The Rev. Joshua Varner, on the Diocesan Youth Mission Trip July 13-20 this week.

Canon Logue will also officiate at the Thursday, noon service at Saint Anna Alexander Chapel, Diocesan House.
Prayers for Weekly Liturgies
Our one-year prayer cycle combines prayers for every congregation in the Diocese of Georgia with prayers for our ecumenical partners and for our Companion Diocese of The Dominican Republic. The 52 weekly prayers are available in one document  found here. 

July 14-20
In our diocesan cycle of prayer, we pray for our congregation in Rincon, St. Luke's. We also pray for our ecumenical partners, especially the Lutheran churches in Rincon--Jerusalem and St. John's. In our companion diocese of the Dominican Republic, we pray for Divina Gracia ( Divine Grace) in Mozovi.

July 21-27
In our diocesan cycle of prayer, we pray for our congregation in St. Marys, Christ Church. We also pray for our ecumenical partners in St. Marys, especially Our Lady Star of the Sea Catholic Church. In our companion diocese of the Dominican Republic, we pray for San Timoteo (St. Timothy) in Nizao

Additional Prayer Cycles
We also offer 30-day prayer cycles for those who wish to pray daily for the clergy and clergy spouses:  Diocesan Prayer Cycle and  Clergy Spouses Prayer Cycle .
Out in the Field

Diocesan Youth on their mission trip this week. Look for a story and photo in next week's From the Field.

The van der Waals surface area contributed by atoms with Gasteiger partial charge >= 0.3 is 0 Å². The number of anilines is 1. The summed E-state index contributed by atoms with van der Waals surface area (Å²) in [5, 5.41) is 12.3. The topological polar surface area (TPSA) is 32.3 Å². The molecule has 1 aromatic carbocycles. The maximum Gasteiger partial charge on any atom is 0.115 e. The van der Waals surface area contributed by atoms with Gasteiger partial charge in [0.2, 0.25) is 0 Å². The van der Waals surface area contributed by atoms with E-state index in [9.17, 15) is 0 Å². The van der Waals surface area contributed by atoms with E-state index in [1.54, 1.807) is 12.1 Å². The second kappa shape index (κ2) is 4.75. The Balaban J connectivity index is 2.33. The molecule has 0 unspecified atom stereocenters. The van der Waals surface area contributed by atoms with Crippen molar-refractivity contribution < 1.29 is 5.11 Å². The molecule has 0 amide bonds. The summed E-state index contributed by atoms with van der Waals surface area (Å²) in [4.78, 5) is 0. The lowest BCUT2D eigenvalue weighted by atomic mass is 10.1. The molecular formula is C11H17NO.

Events  
Diocesan Office Closed
At noon Fridays during the summer.

Diocesan Youth Mission Trip to Tennessee with Appalachia Service Project
July 13-20
 
Happening #102
Thursday, August 2 through Sunday, August 4; staff arrives August 1
Honey Creek Retreat Center
 
Ordination to the Priesthood of the Rev. Samantha McKean, Deacon
Christ Church, Savannah
10:30 AM, Saturday, August 17th

Bishop Search Transition Committee Meeting
St. Anne's Tifton
Wednesday, August 21

Acolyte Festival
Saturday, August 24 (morning) to Sunday, Augusta 25 (after worship)
Church of the Good Shepherd, Augusta
Grades three to 12.  

New Beginnings #55
September 6-8
Honey Creek Retreat Center

Diocesan Council
September 13-14
St. Peter's, Savannah

Search for the XI Bishop Walkabout
October 22, 23 and 24

Cursillo #126
October 17-20
Honey Creek
Go  here for more information.

198th Convention of the Diocese of Georgia
November 14-16
Georgia Southern University
To register, go here.